It was another early morning wake up to watch the boys in the Red, White, and Blue take on Team Russia in what everyone expected to be a very hard-fought hockey game. We all knew it would be fast-paced and exciting, but no one could have imagined that it would end with such a nail-biting shootout.
After a scoreless first period, Pavel Datsyuk powered a wrist shot past Jonathan Quick, putting the Russians on the board roughly midway through the second. That lead proved to be short-lived, however, when James van Riemsdyk rebounded Phil Kessel’s scoring attempt, hitting Cam Fowler’s skate along the way to tie it 1-1.
Each team scored one more goal in the third period, with a slick pass from Patrick Kane leading to a Joe Pavelski goal for Team USA, and Datsyuk’s second goal of the night for Team Russia. With just under five minutes to go in regulation, Team Russia’s Fedor Tyutin put one in the back of the net, but the refs said the goal was no good because the net was dislodged. Later, Kane nearly sealed the deal for Team USA on a breakaway with 2:30 in overtime, only to be robbed by goalie Sergei Bobrovsky.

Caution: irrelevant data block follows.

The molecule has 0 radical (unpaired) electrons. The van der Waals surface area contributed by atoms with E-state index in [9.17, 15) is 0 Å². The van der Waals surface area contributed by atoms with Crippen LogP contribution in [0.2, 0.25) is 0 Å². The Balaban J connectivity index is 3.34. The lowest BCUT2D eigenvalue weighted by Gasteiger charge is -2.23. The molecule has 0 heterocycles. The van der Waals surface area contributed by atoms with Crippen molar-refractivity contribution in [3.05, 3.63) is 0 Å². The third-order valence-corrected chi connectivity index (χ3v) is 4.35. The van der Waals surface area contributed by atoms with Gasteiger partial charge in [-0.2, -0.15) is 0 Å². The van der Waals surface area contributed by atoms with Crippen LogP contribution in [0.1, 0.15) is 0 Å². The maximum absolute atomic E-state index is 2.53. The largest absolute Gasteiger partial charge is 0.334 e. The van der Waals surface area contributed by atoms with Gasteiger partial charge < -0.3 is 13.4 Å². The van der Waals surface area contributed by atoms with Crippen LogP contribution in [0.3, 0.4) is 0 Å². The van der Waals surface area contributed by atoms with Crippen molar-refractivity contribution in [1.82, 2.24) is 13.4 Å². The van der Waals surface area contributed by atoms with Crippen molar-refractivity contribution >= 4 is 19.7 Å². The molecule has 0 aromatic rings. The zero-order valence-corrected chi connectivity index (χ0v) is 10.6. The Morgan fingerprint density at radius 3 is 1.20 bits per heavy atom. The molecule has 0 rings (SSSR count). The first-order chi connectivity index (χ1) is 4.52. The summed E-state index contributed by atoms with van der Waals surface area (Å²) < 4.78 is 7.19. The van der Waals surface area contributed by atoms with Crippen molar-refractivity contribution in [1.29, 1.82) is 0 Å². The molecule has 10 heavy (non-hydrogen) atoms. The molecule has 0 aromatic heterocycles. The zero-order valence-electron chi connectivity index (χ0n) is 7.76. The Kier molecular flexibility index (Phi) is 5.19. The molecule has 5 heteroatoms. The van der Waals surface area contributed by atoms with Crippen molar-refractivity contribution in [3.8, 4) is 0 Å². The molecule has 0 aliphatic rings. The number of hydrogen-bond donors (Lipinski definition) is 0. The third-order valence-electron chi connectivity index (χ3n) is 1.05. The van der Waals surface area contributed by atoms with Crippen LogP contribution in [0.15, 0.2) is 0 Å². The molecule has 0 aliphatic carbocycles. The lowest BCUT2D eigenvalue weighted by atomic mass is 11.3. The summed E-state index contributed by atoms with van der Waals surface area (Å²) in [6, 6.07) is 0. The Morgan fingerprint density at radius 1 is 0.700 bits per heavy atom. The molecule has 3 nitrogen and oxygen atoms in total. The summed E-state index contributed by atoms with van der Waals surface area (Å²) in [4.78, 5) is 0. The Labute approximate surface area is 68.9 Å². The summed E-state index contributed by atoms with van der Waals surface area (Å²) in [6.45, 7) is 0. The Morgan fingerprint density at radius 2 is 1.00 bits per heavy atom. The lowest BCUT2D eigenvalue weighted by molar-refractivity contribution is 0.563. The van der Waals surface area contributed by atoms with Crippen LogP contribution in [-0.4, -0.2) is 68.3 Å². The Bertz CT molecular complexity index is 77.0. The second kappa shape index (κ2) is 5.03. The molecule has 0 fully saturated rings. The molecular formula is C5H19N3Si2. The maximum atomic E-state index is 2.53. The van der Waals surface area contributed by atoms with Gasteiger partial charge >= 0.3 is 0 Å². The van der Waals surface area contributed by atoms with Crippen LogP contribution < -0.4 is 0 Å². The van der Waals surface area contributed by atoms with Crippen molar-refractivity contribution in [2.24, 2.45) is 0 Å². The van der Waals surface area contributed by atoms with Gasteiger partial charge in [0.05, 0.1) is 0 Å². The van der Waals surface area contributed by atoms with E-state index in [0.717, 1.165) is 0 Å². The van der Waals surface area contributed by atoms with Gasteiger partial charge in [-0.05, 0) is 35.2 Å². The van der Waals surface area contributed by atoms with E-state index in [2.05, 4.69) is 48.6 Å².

By far the biggest bullet that Team USA dodged in this game came during the epic eight-round shootout. Team Russia started with Evgeni Malkin, but Quick was able to make the save. Team USA tapped T.J. Oshie as the initial shooter, and he snuck one past Bobrovsky, who later stopped the shots of both Van Riemsdyk and Pavelski. Quick managed to stop Datsyuk but wasn’t able to go 3-for-3 as Ilya Kovalchuk tied it up.
After the first three shooters, Olympic rules allow teams to use the same shooter as many times as needed. Team Russia opted to alternate between Datsyuk and Ilya Kovalchuk. Figuring that Oshie was hot – and as Blackhawks fans may recall, he does excel in the shootout – Team USA stuck with him in a bet that would pay off handsomely. After USA and Russia traded several hits and misses, Oshie scored the game winning goal in the eighth and (mercifully) final round.
Conflicted as a Blackhawk fan and Team USA supporter may be about cheering on any player from the Blues, it’s more than worth it to put that aside for a couple of weeks this season, especially if it leads to redemption in the form of a gold medal. After all, when it comes to the Olympics, the name on the front means more than the name on the back.